Students work together to resolve medical cases in new curriculum
Toronto, September 27, 2016
By Kaitlyn Patterson
Pathologist Dr. Eleanor Latta uses her expertise in diagnosing diseases and tissue damage to help develop cases for the new medical curriculum. (Photo by Katie Cooper)
For the first time in more than 20 years, undergraduate medical students entering St. Michael’s FitzGerald Academy will experience a new curriculum – one with more practical, student-led learning than faculty-led lectures.
“When a patient comes to your clinic with a complex problem, there are no lecture notes to rely on,” said Dr. Molly Zirkle, director of the FitzGerald Academy. “The new curriculum helps students apply their newfound medical knowledge to relevant clinical cases and fosters lifelong learning.”
The most significant change in the Foundations Curriculum is the Toronto Patient-Centred Integrated Curriculum, or TOPIC, component. Students work in groups of eight to 10 on a case that integrates material they are learning that week. The online cases involve a narrative of a simulated patient with a real-life clinical problem.
Students are assigned a case on a Monday and work through the case with their group. On Thursday, they meet with a faculty tutor to explain the reasoning behind their answers to case questions and to ensure they have learned important concepts that they can apply to other situations.
Dr. Eleanor Latta, a pathologist at St. Michael’s, was a faculty tutor for two pilot programs and will continue this year. She also developed cases for the new curriculum, consulting other health professionals at St. Michael’s to ensure a multidisciplinary approach to each case. For example, a breast cancer case includes a patient’s initial visit to her doctor, a diagnosis, follow-up examinations and treatment. To form a step-by-step approach to this case, Dr. Latta collaborated with a family physician, medical oncologist, radiation oncologist and radiologist.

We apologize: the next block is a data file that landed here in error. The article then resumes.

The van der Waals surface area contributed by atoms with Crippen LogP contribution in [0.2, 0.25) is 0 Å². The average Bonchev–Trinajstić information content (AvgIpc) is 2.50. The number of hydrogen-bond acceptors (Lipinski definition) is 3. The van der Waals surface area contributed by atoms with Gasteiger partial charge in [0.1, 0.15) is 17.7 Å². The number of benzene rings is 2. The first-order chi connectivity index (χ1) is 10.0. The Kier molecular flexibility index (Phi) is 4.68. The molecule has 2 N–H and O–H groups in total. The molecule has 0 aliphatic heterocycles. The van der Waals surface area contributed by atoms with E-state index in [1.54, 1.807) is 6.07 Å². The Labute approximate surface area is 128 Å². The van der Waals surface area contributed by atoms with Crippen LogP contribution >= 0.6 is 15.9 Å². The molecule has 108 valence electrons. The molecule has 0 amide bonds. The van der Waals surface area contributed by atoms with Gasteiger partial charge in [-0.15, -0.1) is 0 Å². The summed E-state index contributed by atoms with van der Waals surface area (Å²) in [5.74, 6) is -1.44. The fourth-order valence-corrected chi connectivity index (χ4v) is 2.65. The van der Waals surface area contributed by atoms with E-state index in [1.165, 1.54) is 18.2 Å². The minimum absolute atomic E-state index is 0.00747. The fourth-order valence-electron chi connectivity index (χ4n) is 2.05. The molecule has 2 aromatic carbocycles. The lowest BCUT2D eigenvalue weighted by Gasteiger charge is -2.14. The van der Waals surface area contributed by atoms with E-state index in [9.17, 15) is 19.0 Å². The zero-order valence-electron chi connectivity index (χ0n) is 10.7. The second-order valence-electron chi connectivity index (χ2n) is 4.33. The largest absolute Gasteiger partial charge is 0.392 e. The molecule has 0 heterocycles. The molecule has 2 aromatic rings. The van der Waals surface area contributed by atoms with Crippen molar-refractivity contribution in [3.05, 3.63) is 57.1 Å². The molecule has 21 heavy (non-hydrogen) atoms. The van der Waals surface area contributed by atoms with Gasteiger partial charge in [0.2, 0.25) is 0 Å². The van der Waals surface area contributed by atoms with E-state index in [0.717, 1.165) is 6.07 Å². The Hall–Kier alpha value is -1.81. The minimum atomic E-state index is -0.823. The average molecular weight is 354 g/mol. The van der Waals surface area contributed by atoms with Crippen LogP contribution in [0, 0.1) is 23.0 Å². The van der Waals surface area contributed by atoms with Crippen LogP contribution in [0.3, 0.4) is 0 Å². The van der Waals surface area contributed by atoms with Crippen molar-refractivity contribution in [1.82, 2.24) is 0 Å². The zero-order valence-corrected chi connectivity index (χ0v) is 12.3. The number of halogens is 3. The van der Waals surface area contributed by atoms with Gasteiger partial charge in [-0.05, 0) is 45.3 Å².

Did you know?
Of the 259 undergraduate medical students from the University of Toronto, 54 attend the St. Michael’s FitzGerald Academy.
“Medicine is a collaborative effort for both staff and students,” said Dr. Latta. “Working through questions together teaches students to focus a discussion around an issue, to divide work appropriately and then to come up with the best possible course of management for the patient.”
Erica Pascoal, a student from the two pilot programs, found that working through cases as a team helped her understand how to effectively approach a case.
“Case-based learning helps us think critically,” said Pascoal. “The questions we have to answer at each step in the case, such as what test needs to be ordered or what type of exam our patient needs, keeps our learning realistic and patient-focused.”
The Foundations Curriculum launched in August 2016. Read more about it at www.foundations.md.utoronto.ca.
An example of a timetable for a typical week in Year 1 of the new Foundations curriculum.
About St. Michael's Hospital
St. Michael’s Hospital provides compassionate care to all who enter its doors. The hospital also provides outstanding medical education to future health care professionals in 27 academic disciplines. Critical care and trauma, heart disease, neurosurgery, diabetes, cancer care, care of the homeless and global health are among the hospital’s recognized areas of expertise. Through the Keenan Research Centre and the Li Ka Shing International Healthcare Education Centre, which make up the Li Ka Shing Knowledge Institute, research and education at St. Michael's Hospital are recognized and make an impact around the world. Founded in 1892, the hospital is fully affiliated with the University of Toronto.